Robert Hillard has a simple formula to determine which business units are underperforming.
"When you have a section of the business that has isolated information, it is a very strong indication that you have got an underperforming business unit," says Hillard, who is national leader technology consulting at Deloitte.
Hillard is the author of Information Driven-Business, and whose job entails working with a range of enterprises on how to manage their most valuable resource -- information.
Hillard argues information is important in defining business strategy, not technology.
As he writes in his book, "With little differentiation in the bricks-and mortar assets, business needs to enhance its service and differentiate using the informational resources at its disposal ... Successful leaders have a deep insight into the running of their business. Such an insight can come only from accurate information."
Questions that businesses need to answer, he says, include: "How do I govern information? How do I exploit it? What are some of the techniques I can use to technically manage it?
He points out, "One of the toughest jobs of the CIO is to try and convince their business colleagues that they actually can't abdicate complex information entirely to IT, and be surprised when they don't get the information they need when they need it, in the way they need it."
One issue that frustrates him when he talks to business strategists and products managers across companies is this: "They rant and rave about the fact that IT have done a bad job of giving them the information they need. They realise how important the data is and then [you ask them] how do you store this most important asset? Well, it is stored in the database. Have you looked at the data model? They say 'no'.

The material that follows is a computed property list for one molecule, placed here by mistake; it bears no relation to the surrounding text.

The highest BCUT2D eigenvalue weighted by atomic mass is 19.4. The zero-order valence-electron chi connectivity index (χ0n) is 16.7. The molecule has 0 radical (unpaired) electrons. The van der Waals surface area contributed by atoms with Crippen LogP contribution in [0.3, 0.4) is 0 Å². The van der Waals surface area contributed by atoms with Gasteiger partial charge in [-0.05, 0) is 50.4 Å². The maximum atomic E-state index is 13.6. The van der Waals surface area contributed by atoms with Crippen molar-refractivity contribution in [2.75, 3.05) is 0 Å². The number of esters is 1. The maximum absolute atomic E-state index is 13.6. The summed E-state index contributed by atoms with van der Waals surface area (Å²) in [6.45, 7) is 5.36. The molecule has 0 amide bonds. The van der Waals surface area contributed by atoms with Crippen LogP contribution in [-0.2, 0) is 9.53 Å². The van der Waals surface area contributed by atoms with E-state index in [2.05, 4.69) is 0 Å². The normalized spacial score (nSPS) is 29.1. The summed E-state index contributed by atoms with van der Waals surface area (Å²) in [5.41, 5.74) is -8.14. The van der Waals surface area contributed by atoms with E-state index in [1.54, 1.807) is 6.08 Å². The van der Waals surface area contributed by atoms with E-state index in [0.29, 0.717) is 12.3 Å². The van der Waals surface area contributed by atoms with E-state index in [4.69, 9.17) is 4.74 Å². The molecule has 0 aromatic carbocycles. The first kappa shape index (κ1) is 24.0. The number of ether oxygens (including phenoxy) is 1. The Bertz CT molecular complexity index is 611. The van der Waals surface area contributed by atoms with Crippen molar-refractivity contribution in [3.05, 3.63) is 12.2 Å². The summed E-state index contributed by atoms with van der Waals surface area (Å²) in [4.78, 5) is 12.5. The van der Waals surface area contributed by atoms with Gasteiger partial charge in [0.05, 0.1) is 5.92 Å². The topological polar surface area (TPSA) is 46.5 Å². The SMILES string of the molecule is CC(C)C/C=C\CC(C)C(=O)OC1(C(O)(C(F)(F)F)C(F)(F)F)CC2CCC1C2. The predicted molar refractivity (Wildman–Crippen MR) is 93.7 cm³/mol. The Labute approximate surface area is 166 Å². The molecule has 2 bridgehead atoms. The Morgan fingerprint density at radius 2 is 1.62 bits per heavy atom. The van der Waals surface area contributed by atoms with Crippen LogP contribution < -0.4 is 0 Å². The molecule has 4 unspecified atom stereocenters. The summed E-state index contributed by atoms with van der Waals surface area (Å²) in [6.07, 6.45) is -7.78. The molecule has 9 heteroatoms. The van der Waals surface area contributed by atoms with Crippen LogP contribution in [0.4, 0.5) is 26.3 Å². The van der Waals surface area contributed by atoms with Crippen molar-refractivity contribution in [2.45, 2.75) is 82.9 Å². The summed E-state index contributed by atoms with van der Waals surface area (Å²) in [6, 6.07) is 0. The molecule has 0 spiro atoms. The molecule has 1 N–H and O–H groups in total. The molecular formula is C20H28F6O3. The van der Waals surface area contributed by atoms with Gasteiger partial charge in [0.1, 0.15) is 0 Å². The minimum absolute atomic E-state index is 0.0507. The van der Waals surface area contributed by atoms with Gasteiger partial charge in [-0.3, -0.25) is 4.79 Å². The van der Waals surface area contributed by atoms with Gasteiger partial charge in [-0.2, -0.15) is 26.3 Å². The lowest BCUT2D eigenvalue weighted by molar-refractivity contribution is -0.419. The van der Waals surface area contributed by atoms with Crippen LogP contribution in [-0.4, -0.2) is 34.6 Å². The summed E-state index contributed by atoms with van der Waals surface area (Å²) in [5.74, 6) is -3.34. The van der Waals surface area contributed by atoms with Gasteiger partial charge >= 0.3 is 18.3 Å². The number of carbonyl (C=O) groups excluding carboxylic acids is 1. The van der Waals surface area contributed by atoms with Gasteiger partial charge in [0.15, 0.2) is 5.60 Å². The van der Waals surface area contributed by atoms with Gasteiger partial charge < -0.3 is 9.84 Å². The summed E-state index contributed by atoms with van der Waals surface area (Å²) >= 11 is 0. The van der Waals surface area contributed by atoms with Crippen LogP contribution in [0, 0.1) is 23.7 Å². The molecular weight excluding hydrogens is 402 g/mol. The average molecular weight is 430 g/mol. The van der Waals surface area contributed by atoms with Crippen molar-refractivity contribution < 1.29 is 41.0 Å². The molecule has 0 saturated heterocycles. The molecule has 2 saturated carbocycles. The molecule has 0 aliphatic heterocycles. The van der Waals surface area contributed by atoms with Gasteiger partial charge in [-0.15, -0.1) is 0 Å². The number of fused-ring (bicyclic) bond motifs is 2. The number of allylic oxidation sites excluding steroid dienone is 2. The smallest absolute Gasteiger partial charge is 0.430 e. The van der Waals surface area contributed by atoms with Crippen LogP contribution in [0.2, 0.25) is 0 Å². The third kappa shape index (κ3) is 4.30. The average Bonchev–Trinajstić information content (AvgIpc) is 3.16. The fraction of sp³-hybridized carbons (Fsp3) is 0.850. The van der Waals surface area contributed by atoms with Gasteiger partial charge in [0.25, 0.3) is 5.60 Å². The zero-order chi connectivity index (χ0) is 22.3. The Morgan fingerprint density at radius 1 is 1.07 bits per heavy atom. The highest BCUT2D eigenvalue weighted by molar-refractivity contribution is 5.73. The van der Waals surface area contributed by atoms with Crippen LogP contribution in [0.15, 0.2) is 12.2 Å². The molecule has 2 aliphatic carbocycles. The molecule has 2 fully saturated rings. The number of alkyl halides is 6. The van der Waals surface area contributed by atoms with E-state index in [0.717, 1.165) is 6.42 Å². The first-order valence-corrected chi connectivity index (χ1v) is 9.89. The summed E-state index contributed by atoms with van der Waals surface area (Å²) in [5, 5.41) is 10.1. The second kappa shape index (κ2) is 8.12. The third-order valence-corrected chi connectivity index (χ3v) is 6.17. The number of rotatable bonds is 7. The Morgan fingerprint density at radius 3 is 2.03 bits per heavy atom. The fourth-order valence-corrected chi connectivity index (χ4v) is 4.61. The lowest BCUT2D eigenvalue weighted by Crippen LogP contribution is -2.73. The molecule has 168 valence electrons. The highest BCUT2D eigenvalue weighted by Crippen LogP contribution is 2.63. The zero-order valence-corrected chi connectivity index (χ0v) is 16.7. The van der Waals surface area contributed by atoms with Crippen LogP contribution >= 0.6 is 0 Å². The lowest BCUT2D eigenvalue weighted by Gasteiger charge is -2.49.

"You can't have a situation where a 25-year-old, a few years out of university, is the only person who is actually making the decision how the data is structured and stored when data is one of the most important assets."
There has to be a CIO who is acting as an advocate to bringing these metrics to the attention of the business executives, he says.
Quite often, the challenge is to make sure the CIO has permission within the organisation to have those conversations he says. "But I think it is actually something that CIOs need to insist on -- securing that permission can be a long battle."
Hillard underscores the importance of CIOs to stay up to date with the way information management is going "because it has changed and it will continue to change as well".
"I still find CIOs who perhaps have memories of 1990s techniques of handling information, he says. "They assume that they can understand through an internally evolved experience how to manage information when the profession has done a lot of work to come out with standardised terminology." Hillard is referring to the work of MIKE2.0 (http://mike2.openmethodology.org/), a global project by information management practitioners of which he was a founder.
"We are getting cloud, software as a services capability coming out," he says. "For all the positive value they can provide, there is a real risk that you will end up [losing] control of the way data is stored and you will end up in information silos.
"The CIO needs to insist on ensuring whatever strategy they have to leverage the cloud or similar technologies, that they are ensuring the use of open interchangeable information standards."
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